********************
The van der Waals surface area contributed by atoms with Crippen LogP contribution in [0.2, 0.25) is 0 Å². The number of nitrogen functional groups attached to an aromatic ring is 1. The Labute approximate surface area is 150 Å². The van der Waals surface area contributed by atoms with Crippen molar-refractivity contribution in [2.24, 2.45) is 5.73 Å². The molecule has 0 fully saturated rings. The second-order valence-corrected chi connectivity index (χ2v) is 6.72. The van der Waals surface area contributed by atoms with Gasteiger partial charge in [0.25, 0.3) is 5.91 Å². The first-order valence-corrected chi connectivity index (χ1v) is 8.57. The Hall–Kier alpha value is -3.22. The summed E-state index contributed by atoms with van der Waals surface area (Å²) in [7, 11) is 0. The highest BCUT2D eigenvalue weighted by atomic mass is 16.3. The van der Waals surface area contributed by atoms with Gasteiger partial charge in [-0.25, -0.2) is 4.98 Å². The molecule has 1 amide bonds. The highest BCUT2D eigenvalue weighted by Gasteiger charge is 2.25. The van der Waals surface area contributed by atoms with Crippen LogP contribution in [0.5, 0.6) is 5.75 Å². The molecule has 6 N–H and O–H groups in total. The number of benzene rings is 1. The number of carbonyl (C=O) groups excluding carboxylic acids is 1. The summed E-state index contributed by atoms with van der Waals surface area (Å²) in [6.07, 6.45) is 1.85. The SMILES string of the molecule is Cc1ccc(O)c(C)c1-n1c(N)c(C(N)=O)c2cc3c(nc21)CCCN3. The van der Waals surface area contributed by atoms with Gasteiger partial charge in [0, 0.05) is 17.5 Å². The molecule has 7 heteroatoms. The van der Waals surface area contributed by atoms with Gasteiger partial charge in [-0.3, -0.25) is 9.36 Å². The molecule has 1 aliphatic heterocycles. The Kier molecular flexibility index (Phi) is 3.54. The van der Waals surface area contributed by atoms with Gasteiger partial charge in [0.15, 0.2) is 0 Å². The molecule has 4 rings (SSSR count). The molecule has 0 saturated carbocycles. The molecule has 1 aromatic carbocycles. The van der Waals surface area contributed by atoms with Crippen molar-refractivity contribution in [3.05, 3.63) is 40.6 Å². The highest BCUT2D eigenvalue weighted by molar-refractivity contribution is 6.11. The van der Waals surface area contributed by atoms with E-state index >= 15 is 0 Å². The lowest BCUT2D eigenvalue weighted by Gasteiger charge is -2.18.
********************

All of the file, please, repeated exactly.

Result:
The van der Waals surface area contributed by atoms with Crippen LogP contribution in [0.2, 0.25) is 0 Å². The number of nitrogen functional groups attached to an aromatic ring is 1. The Labute approximate surface area is 150 Å². The van der Waals surface area contributed by atoms with Crippen molar-refractivity contribution in [2.24, 2.45) is 5.73 Å². The molecule has 0 fully saturated rings. The second-order valence-corrected chi connectivity index (χ2v) is 6.72. The van der Waals surface area contributed by atoms with Gasteiger partial charge in [0.25, 0.3) is 5.91 Å². The first-order valence-corrected chi connectivity index (χ1v) is 8.57. The Hall–Kier alpha value is -3.22. The summed E-state index contributed by atoms with van der Waals surface area (Å²) in [7, 11) is 0. The highest BCUT2D eigenvalue weighted by atomic mass is 16.3. The van der Waals surface area contributed by atoms with Gasteiger partial charge in [-0.25, -0.2) is 4.98 Å². The molecule has 1 amide bonds. The highest BCUT2D eigenvalue weighted by Gasteiger charge is 2.25. The van der Waals surface area contributed by atoms with Crippen LogP contribution in [0.5, 0.6) is 5.75 Å². The molecule has 6 N–H and O–H groups in total. The number of benzene rings is 1. The number of carbonyl (C=O) groups excluding carboxylic acids is 1. The summed E-state index contributed by atoms with van der Waals surface area (Å²) in [6.07, 6.45) is 1.85. The SMILES string of the molecule is Cc1ccc(O)c(C)c1-n1c(N)c(C(N)=O)c2cc3c(nc21)CCCN3. The van der Waals surface area contributed by atoms with Gasteiger partial charge in [0, 0.05) is 17.5 Å². The molecule has 7 heteroatoms. The van der Waals surface area contributed by atoms with Gasteiger partial charge in [-0.3, -0.25) is 9.36 Å². The molecule has 1 aliphatic heterocycles. The Kier molecular flexibility index (Phi) is 3.54. The van der Waals surface area contributed by atoms with Gasteiger partial charge in [0.15, 0.2) is 0 Å². The molecule has 4 rings (SSSR count). The molecule has 0 saturated carbocycles. The molecule has 1 aromatic carbocycles. The van der Waals surface area contributed by atoms with Crippen molar-refractivity contribution in [3.05, 3.63) is 40.6 Å². The highest BCUT2D eigenvalue weighted by molar-refractivity contribution is 6.11. The van der Waals surface area contributed by atoms with E-state index >= 15 is 0 Å². The lowest BCUT2D eigenvalue weighted by Gasteiger charge is -2.18.